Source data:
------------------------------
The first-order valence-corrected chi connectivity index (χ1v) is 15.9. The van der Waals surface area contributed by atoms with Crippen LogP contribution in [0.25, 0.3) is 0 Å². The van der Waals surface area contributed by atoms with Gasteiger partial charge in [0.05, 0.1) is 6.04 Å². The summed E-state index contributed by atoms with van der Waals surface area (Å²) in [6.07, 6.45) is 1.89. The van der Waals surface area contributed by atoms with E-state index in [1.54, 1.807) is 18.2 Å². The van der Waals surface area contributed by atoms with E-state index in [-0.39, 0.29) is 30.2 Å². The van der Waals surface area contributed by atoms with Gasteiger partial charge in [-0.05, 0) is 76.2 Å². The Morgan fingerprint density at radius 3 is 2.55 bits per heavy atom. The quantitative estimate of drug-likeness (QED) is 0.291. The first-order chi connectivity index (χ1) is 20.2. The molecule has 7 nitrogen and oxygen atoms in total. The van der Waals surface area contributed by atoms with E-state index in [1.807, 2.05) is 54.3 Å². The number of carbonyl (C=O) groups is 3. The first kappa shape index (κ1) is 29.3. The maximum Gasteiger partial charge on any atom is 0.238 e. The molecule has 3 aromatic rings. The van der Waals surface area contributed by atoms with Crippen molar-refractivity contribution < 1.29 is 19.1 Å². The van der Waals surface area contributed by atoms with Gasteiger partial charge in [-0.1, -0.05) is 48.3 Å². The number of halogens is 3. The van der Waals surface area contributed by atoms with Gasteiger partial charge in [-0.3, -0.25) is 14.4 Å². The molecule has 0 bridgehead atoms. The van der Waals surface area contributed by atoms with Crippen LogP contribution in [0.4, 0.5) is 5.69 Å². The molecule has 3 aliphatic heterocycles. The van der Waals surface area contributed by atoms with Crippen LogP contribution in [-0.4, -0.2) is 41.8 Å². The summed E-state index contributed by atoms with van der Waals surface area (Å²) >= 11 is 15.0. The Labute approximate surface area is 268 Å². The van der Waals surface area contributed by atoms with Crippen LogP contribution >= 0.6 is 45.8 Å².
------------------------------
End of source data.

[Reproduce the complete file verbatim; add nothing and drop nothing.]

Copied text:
The first-order valence-corrected chi connectivity index (χ1v) is 15.9. The van der Waals surface area contributed by atoms with Crippen LogP contribution in [0.25, 0.3) is 0 Å². The van der Waals surface area contributed by atoms with Gasteiger partial charge in [0.05, 0.1) is 6.04 Å². The summed E-state index contributed by atoms with van der Waals surface area (Å²) in [6.07, 6.45) is 1.89. The van der Waals surface area contributed by atoms with E-state index in [1.54, 1.807) is 18.2 Å². The van der Waals surface area contributed by atoms with E-state index in [-0.39, 0.29) is 30.2 Å². The van der Waals surface area contributed by atoms with Gasteiger partial charge in [-0.05, 0) is 76.2 Å². The Morgan fingerprint density at radius 3 is 2.55 bits per heavy atom. The quantitative estimate of drug-likeness (QED) is 0.291. The first-order chi connectivity index (χ1) is 20.2. The molecule has 7 nitrogen and oxygen atoms in total. The van der Waals surface area contributed by atoms with E-state index in [1.807, 2.05) is 54.3 Å². The number of carbonyl (C=O) groups is 3. The first kappa shape index (κ1) is 29.3. The maximum Gasteiger partial charge on any atom is 0.238 e. The molecule has 3 aromatic rings. The van der Waals surface area contributed by atoms with Crippen molar-refractivity contribution < 1.29 is 19.1 Å². The van der Waals surface area contributed by atoms with Gasteiger partial charge in [-0.1, -0.05) is 48.3 Å². The number of halogens is 3. The van der Waals surface area contributed by atoms with Gasteiger partial charge in [-0.3, -0.25) is 14.4 Å². The molecule has 0 bridgehead atoms. The van der Waals surface area contributed by atoms with Crippen LogP contribution in [0.4, 0.5) is 5.69 Å². The molecule has 3 aliphatic heterocycles. The van der Waals surface area contributed by atoms with Crippen LogP contribution in [-0.4, -0.2) is 41.8 Å². The summed E-state index contributed by atoms with van der Waals surface area (Å²) >= 11 is 15.0. The Labute approximate surface area is 268 Å². The van der Waals surface area contributed by atoms with Crippen LogP contribution >= 0.6 is 45.8 Å².